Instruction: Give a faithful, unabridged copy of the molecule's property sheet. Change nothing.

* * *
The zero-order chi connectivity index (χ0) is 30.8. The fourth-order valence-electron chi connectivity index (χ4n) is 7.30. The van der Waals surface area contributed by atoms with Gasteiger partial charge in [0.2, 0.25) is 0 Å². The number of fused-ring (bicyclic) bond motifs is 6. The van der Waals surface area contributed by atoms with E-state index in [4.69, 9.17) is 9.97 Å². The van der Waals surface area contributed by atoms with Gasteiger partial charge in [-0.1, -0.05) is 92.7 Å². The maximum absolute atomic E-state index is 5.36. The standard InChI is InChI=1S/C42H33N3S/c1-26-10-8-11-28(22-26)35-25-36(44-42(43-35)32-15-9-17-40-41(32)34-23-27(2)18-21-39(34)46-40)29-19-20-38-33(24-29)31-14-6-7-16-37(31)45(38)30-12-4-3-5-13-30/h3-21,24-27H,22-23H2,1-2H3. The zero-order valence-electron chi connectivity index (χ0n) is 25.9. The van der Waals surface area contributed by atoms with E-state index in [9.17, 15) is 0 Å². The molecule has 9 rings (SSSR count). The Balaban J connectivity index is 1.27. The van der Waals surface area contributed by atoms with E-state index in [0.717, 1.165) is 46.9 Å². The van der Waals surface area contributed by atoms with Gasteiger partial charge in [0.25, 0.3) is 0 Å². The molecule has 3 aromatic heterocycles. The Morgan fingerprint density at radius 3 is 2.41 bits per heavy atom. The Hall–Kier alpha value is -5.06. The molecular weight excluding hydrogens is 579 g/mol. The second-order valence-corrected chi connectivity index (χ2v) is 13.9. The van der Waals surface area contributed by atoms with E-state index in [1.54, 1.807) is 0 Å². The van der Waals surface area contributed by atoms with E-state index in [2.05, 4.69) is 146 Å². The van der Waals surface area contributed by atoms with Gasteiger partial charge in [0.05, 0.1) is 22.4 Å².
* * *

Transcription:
The zero-order chi connectivity index (χ0) is 30.8. The fourth-order valence-electron chi connectivity index (χ4n) is 7.30. The van der Waals surface area contributed by atoms with Gasteiger partial charge in [0.2, 0.25) is 0 Å². The number of fused-ring (bicyclic) bond motifs is 6. The van der Waals surface area contributed by atoms with E-state index in [4.69, 9.17) is 9.97 Å². The van der Waals surface area contributed by atoms with Gasteiger partial charge in [-0.1, -0.05) is 92.7 Å². The maximum absolute atomic E-state index is 5.36. The standard InChI is InChI=1S/C42H33N3S/c1-26-10-8-11-28(22-26)35-25-36(44-42(43-35)32-15-9-17-40-41(32)34-23-27(2)18-21-39(34)46-40)29-19-20-38-33(24-29)31-14-6-7-16-37(31)45(38)30-12-4-3-5-13-30/h3-21,24-27H,22-23H2,1-2H3. The zero-order valence-electron chi connectivity index (χ0n) is 25.9. The van der Waals surface area contributed by atoms with E-state index in [9.17, 15) is 0 Å². The molecule has 9 rings (SSSR count). The Balaban J connectivity index is 1.27. The van der Waals surface area contributed by atoms with E-state index in [0.717, 1.165) is 46.9 Å². The van der Waals surface area contributed by atoms with Gasteiger partial charge in [0.25, 0.3) is 0 Å². The molecule has 3 aromatic heterocycles. The Morgan fingerprint density at radius 3 is 2.41 bits per heavy atom. The Hall–Kier alpha value is -5.06. The molecular weight excluding hydrogens is 579 g/mol. The second-order valence-corrected chi connectivity index (χ2v) is 13.9. The van der Waals surface area contributed by atoms with E-state index in [1.54, 1.807) is 0 Å². The van der Waals surface area contributed by atoms with E-state index in [2.05, 4.69) is 146 Å². The van der Waals surface area contributed by atoms with Gasteiger partial charge in [0.05, 0.1) is 22.4 Å².